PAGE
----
Timing plays pivotal role at state track-and-field meet
Company timing state meet is very familiar with the track at UW-L
LA CROSSE, Wis. (WKBT) — Crowning the right winner is important at any track-and-field meet, and the state meet is no exception. So having the right equipment to monitor the finish line is crucial.
During a track-and-field meet, the finish line is the one place everyone has their eye on, regardless if you’re an athlete on the track or a fan in the bleachers. That makes the job of declaring the state champion important.
The staff at Prime Time Timing, out of Milwaukee, have such a passion for the Wisconsin state meet that it’s no sweat at all.
During its 119 years, the Wisconsin State High School Track and Field meet has been judged in many different ways.
“I go back to 44 years ago. When I started, it was stands and stands of people, big racks of people, with stopwatches in their hands. There was one group of people that do the actual timing, there was another group that was actually picking first, second, third, fourth,” meet announcer Randall Pickering said.
But these days things are a bit more advanced.
“Basically the way the cameras work is they take thousands of millisecond-wide pictures every second. Each one of those pictures is time-stamped and when you kind of clump those pictures together it creates a picture of the athlete crossing the finish line,” Prime Time Timing owner Sean Gavigan said.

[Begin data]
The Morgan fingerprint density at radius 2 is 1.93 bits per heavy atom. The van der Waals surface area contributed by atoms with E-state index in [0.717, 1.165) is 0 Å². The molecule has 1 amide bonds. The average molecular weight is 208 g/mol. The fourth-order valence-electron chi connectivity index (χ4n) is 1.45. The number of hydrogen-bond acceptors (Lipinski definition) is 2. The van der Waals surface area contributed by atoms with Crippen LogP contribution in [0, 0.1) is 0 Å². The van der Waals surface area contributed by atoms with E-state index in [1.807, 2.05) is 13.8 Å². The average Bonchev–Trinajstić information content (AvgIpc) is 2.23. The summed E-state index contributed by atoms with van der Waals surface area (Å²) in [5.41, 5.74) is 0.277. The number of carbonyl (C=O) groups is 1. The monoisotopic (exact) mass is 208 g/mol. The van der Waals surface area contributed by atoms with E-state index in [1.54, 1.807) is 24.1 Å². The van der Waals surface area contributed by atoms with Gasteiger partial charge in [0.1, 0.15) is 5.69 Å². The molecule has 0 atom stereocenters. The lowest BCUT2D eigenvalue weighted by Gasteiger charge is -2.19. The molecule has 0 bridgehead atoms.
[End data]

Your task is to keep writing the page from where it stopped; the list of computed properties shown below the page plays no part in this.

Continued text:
Gavigan’s company has been timing the state meet for a few years now, but he’s been on the track many times before.
“I grew up in Heartland Wisconsin, went to Arrowhead High School. I was on two all-state 4×800’s my junior and senior year,” he said.
Gavigan says coming back to the state meet each year is always exciting. Now that his company is determining the outcomes, however, there’s more to worry about.
“It’s not just the timing we’ve got here, we’ve got the field operators with the field event display boards, interfacing with the TV graphics, selling the finish line pictures as a memento for the kids. So we kind of have a lot of balls in the air for an event like this,” Gavigan said.
A big change from four decades ago, when timing was done with a stopwatch.
“The photo finish is all taken care of electronically. If nothing else, it makes the meet just continue to move in sort of a rhythm,” Pickering said.
To start the timer, the starter has a sensor attached to his or her start gun. When the gun is fired, the sensor picks up that sound, which sends a time stamp to the timing system, making the running times very accurate.